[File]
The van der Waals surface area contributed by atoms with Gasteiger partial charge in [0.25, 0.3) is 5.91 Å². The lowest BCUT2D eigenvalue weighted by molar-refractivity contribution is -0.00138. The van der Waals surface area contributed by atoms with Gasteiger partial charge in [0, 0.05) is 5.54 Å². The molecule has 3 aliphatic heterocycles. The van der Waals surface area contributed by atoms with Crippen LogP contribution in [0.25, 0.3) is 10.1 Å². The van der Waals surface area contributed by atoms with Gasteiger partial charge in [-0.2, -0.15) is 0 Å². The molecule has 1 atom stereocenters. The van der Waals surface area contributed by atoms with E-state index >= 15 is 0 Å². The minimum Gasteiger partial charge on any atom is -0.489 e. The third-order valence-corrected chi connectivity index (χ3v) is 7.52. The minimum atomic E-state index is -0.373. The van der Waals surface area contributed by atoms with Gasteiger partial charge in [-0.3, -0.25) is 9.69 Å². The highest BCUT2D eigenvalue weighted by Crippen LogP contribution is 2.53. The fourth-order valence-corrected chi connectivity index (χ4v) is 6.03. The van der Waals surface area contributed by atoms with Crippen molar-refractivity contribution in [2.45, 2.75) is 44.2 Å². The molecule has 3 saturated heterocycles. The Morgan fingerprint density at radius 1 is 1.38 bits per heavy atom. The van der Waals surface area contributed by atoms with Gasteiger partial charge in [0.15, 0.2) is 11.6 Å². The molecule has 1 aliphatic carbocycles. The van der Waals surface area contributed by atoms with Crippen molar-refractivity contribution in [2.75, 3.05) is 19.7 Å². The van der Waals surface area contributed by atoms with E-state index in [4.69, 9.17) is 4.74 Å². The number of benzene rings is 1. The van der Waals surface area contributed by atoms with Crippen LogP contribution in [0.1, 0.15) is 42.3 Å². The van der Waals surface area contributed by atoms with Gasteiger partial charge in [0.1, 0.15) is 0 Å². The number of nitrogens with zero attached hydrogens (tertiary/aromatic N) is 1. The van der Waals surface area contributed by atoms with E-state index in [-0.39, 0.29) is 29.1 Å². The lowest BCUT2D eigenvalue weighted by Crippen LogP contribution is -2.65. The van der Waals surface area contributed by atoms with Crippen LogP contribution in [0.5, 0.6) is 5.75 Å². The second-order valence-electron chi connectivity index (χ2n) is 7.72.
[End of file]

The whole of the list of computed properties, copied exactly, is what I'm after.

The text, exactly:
The van der Waals surface area contributed by atoms with Gasteiger partial charge in [0.25, 0.3) is 5.91 Å². The lowest BCUT2D eigenvalue weighted by molar-refractivity contribution is -0.00138. The van der Waals surface area contributed by atoms with Gasteiger partial charge in [0, 0.05) is 5.54 Å². The molecule has 3 aliphatic heterocycles. The van der Waals surface area contributed by atoms with Crippen LogP contribution in [0.25, 0.3) is 10.1 Å². The van der Waals surface area contributed by atoms with Gasteiger partial charge in [-0.2, -0.15) is 0 Å². The molecule has 1 atom stereocenters. The van der Waals surface area contributed by atoms with E-state index >= 15 is 0 Å². The minimum Gasteiger partial charge on any atom is -0.489 e. The third-order valence-corrected chi connectivity index (χ3v) is 7.52. The minimum atomic E-state index is -0.373. The van der Waals surface area contributed by atoms with Gasteiger partial charge in [-0.3, -0.25) is 9.69 Å². The highest BCUT2D eigenvalue weighted by Crippen LogP contribution is 2.53. The fourth-order valence-corrected chi connectivity index (χ4v) is 6.03. The van der Waals surface area contributed by atoms with Crippen molar-refractivity contribution in [2.45, 2.75) is 44.2 Å². The molecule has 3 saturated heterocycles. The Morgan fingerprint density at radius 1 is 1.38 bits per heavy atom. The van der Waals surface area contributed by atoms with Gasteiger partial charge in [0.15, 0.2) is 11.6 Å². The molecule has 1 aliphatic carbocycles. The van der Waals surface area contributed by atoms with Crippen molar-refractivity contribution in [2.75, 3.05) is 19.7 Å². The van der Waals surface area contributed by atoms with E-state index in [4.69, 9.17) is 4.74 Å². The number of benzene rings is 1. The van der Waals surface area contributed by atoms with Crippen LogP contribution in [0.1, 0.15) is 42.3 Å². The van der Waals surface area contributed by atoms with Gasteiger partial charge in [0.1, 0.15) is 0 Å². The number of nitrogens with zero attached hydrogens (tertiary/aromatic N) is 1. The van der Waals surface area contributed by atoms with E-state index in [-0.39, 0.29) is 29.1 Å². The lowest BCUT2D eigenvalue weighted by Crippen LogP contribution is -2.65. The van der Waals surface area contributed by atoms with Crippen LogP contribution in [0.5, 0.6) is 5.75 Å². The second-order valence-electron chi connectivity index (χ2n) is 7.72.